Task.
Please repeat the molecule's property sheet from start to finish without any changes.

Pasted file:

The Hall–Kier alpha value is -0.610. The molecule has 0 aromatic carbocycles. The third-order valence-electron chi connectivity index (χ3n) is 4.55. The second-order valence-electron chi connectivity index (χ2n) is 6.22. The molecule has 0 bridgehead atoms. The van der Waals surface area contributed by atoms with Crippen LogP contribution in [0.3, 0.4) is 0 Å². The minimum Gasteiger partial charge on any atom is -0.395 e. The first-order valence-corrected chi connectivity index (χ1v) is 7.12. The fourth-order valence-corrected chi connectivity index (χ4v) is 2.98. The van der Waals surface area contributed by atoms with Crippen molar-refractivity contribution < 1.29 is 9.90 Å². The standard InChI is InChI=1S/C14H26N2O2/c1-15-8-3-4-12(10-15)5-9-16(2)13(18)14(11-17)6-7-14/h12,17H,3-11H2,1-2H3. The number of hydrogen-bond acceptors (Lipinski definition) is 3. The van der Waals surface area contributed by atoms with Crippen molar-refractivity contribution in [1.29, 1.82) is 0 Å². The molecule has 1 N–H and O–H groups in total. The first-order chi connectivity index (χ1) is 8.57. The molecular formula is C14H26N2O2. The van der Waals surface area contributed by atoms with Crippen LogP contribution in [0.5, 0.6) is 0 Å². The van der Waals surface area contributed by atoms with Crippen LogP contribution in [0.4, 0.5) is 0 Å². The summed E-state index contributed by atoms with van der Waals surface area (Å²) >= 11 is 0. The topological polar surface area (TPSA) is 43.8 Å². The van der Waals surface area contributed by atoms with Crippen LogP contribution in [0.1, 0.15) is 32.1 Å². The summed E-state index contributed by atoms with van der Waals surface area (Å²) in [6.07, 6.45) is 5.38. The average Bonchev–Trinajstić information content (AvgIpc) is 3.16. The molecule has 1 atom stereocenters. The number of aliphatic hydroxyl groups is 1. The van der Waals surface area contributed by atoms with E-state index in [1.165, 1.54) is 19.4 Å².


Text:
The Hall–Kier alpha value is -0.610. The molecule has 0 aromatic carbocycles. The third-order valence-electron chi connectivity index (χ3n) is 4.55. The second-order valence-electron chi connectivity index (χ2n) is 6.22. The molecule has 0 bridgehead atoms. The van der Waals surface area contributed by atoms with Crippen LogP contribution in [0.3, 0.4) is 0 Å². The minimum Gasteiger partial charge on any atom is -0.395 e. The first-order valence-corrected chi connectivity index (χ1v) is 7.12. The fourth-order valence-corrected chi connectivity index (χ4v) is 2.98. The van der Waals surface area contributed by atoms with Crippen molar-refractivity contribution < 1.29 is 9.90 Å². The standard InChI is InChI=1S/C14H26N2O2/c1-15-8-3-4-12(10-15)5-9-16(2)13(18)14(11-17)6-7-14/h12,17H,3-11H2,1-2H3. The number of hydrogen-bond acceptors (Lipinski definition) is 3. The van der Waals surface area contributed by atoms with Crippen molar-refractivity contribution in [1.29, 1.82) is 0 Å². The molecule has 1 N–H and O–H groups in total. The first-order chi connectivity index (χ1) is 8.57. The molecular formula is C14H26N2O2. The van der Waals surface area contributed by atoms with Crippen LogP contribution in [0.5, 0.6) is 0 Å². The van der Waals surface area contributed by atoms with Crippen LogP contribution in [0.4, 0.5) is 0 Å². The summed E-state index contributed by atoms with van der Waals surface area (Å²) >= 11 is 0. The topological polar surface area (TPSA) is 43.8 Å². The van der Waals surface area contributed by atoms with Crippen LogP contribution in [0.1, 0.15) is 32.1 Å². The summed E-state index contributed by atoms with van der Waals surface area (Å²) in [6.07, 6.45) is 5.38. The average Bonchev–Trinajstić information content (AvgIpc) is 3.16. The molecule has 1 atom stereocenters. The number of aliphatic hydroxyl groups is 1. The van der Waals surface area contributed by atoms with E-state index in [1.165, 1.54) is 19.4 Å².